Opinion | How to Save Summer Camps During the Coronavirus

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Imagine this: Just over the horizon, deep purple and orange skies, the sun setting behind emerald-green mountains. You and your partner are sitting close together, listening to the campfire musicians, while your children roast s’mores in the distance. You’re not even paying that much attention to them now — that’s what the summer camp counselors are for. Instead you’re sharing a laugh, about how terrible you were at rock climbing earlier that day. Those are exactly the kinds of restorative moments a family retreat at summer camp can provide.

Across the country, thousands of sleepaway summer camps face financial catastrophe because of the coronavirus pandemic. Many are weighing how, or even if, to open this summer. To meet the twin problems of potential financial demise and providing overstressed families some relief, we have a solution: Turn camps into family retreats. At Blue Star Camps, a Jewish sleepaway camp in Hendersonville, N.C., founded in 1948 for children ages 6 to 16, we will be doing just that as part of our creative plan for operating. We believe that if camps across the country announce similar plans, camps will be saved not just for this summer, but for many summers to come.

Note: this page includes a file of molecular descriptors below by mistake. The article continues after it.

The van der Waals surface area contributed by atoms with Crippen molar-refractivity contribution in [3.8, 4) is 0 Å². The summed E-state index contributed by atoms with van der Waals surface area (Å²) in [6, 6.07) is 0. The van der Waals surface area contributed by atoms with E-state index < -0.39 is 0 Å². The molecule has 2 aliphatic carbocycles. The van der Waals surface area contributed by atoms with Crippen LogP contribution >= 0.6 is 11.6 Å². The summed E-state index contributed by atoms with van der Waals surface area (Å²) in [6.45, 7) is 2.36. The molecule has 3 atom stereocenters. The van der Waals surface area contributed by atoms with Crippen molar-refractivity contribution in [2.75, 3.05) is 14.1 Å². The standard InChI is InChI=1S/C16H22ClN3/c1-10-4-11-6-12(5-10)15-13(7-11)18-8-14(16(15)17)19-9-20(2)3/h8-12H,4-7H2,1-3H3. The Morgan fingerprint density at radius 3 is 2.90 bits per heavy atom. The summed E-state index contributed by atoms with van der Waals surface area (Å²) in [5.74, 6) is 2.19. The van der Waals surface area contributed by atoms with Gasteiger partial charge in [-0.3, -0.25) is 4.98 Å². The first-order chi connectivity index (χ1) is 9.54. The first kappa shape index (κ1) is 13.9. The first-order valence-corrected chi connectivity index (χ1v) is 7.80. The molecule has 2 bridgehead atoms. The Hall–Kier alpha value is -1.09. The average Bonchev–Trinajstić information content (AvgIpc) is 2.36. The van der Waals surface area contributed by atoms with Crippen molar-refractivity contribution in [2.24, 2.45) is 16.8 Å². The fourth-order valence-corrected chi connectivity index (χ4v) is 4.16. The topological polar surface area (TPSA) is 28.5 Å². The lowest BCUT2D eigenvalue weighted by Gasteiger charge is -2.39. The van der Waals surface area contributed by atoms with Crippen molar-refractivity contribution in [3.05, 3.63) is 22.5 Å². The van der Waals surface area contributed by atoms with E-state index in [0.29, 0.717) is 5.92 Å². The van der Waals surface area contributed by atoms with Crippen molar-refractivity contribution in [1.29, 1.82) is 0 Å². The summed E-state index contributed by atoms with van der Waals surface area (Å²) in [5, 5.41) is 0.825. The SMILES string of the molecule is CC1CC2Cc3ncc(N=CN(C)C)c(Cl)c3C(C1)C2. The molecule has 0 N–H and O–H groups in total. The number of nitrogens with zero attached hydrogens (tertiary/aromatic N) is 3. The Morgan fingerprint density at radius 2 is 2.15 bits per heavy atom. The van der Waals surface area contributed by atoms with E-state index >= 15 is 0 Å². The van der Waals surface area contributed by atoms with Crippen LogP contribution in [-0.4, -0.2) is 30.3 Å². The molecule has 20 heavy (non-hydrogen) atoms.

We believe that summer camps heal and strengthen social bonds, and therefore provide a vital service during these stressful times. While we cannot predict exactly what the state of public health will be in our home state or other states during the summer months, we do know that families are yearning for safe outdoor spaces where their children can feel free again. We know that camps have always been those safe spaces. By opening cabins to entire families, camps can provide the same invigorating social connections and memorable moments for parents and their families as they always have for kids.

Many parents feel acutely overstretched right now. We struggle to balance professional obligations, teaching and caring for our kids, and checking in on our own parents and loved ones. We battle the barrage of noise — breaking news, anxiety about when our local stay-at-home orders might lift to that next phase, the latest presidential tweet. And we experience fewer of those “silver lining” moments that in the pre-pandemic days restored our sanity.

Emerging research shows that the Covid-19 pandemic has begun to increase anxiety levels across the population. According to a recent Kaiser Family Foundation poll, nearly half of those polled in the United States report that the pandemic has adversely affected their mental health.


By Seth Herschthal

2020-05-25 05:00:17

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